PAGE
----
SpiceJet To Fly From Delhi To New York… With 737s?!

Filed Under: Other Airlines

Indian low cost carrier SpiceJet has just made an interesting filing with the US Department of Transportation (DOT), which is sure to raise some eyebrows…

SpiceJet wants to fly from Delhi to New York

Back in July it was revealed that SpiceJet wanted to start flying to the US, though at the time details were limited. Well, we now know more about the carrier’s plans.

SpiceJet has just filed with the US DOT requesting a foreign air carrier permit, in order to operate scheduled and charter flights between India and the US. The airline wants to start service between Delhi and New York as soon as possible, with two primary goals:

  • Transporting coronavirus PPE
  • Repatriating passengers between the two countries (though the reality is that most international flights to & from India right now are technically considered repatriation flights, given the ban on “regular” commercial flights)

In and of itself this filing isn’t so strange, except for when you consider SpiceJet’s fleet.

Will SpiceJet use 737s for these flights?!

In its filing, SpiceJet indicates that it’s planning “to operate Boeing 737-700 and Boeing 737-800 cargo and Boeing 737-800 passenger aircraft” for its “proposed US operations.” The airline then lists the following planes as being able to operate the service:

Now, the direct air distance between Delhi and New York is ~7,300 miles, so a 737 would have to make at least two stops in each direction to operate this route (assuming it has a decent amount of cargo and/or passengers onboard).

Could SpiceJet use a 737 for the route?

A 737 could maybe route from Delhi to Helsinki to Keflavik to New York, but even that might be pushing it, as the Delhi to Helsinki segment might be too long for a fully loaded 737.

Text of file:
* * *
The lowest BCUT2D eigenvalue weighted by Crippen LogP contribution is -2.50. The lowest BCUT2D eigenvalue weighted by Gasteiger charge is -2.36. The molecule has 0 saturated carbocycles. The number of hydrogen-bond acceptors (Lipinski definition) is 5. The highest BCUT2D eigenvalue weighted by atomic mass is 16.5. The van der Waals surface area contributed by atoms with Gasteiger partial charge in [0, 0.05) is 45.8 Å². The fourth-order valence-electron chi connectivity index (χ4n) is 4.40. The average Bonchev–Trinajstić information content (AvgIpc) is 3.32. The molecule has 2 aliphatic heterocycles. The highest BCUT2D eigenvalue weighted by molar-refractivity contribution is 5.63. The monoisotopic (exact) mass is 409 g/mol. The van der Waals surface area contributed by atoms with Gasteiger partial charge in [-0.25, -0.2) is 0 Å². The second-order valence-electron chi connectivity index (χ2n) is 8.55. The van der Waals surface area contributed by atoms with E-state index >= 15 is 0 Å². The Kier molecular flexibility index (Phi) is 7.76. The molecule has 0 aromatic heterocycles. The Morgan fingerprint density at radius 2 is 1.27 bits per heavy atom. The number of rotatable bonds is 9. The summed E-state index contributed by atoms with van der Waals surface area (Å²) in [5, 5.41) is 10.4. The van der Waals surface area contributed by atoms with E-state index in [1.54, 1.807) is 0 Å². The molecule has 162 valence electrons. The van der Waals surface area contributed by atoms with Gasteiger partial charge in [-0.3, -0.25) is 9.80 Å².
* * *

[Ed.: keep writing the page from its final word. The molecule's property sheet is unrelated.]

Suffice to say that the logistics of this would be an adventure. Admittedly this isn’t the DOT’s problem, which is why not much is mentioned about the logistics in the filing. The airline doesn’t have to state how it plans on operating these routes, since SpiceJet can legally make refueling stops along the way.

Is SpiceJet’s intention to even use 737s for this route, though? The filing also separately states that SpiceJet “may start operations of charter flights through a wet lease agreement at the outset and then transition to its own fleet thereafter.”

This suggests that SpiceJet could also be using leased planes for this service, with the most likely option being a Hi Fly A330-900neo, since the airline has wet leased these planes before.

Hi Fly’s A330-900neo

At the same time, I’m not really sure I get what value SpiceJet would be adding here? SpiceJet is a short haul airline without long range planes, so the only value it can add is marketing these flights. And is that really something that’s valuable for PPE cargo and repatriation?

Hi Fly’s A330-900neo interior

Bottom line

SpiceJet has filed with the US DOT, requesting permission to launch Delhi to New York flights as soon as possible. The airline is intending to transport PPE cargo and repatriate passengers.

SpiceJet claims it will use its own 737s for the route, but then also claims it may try to wet lease planes from other airlines.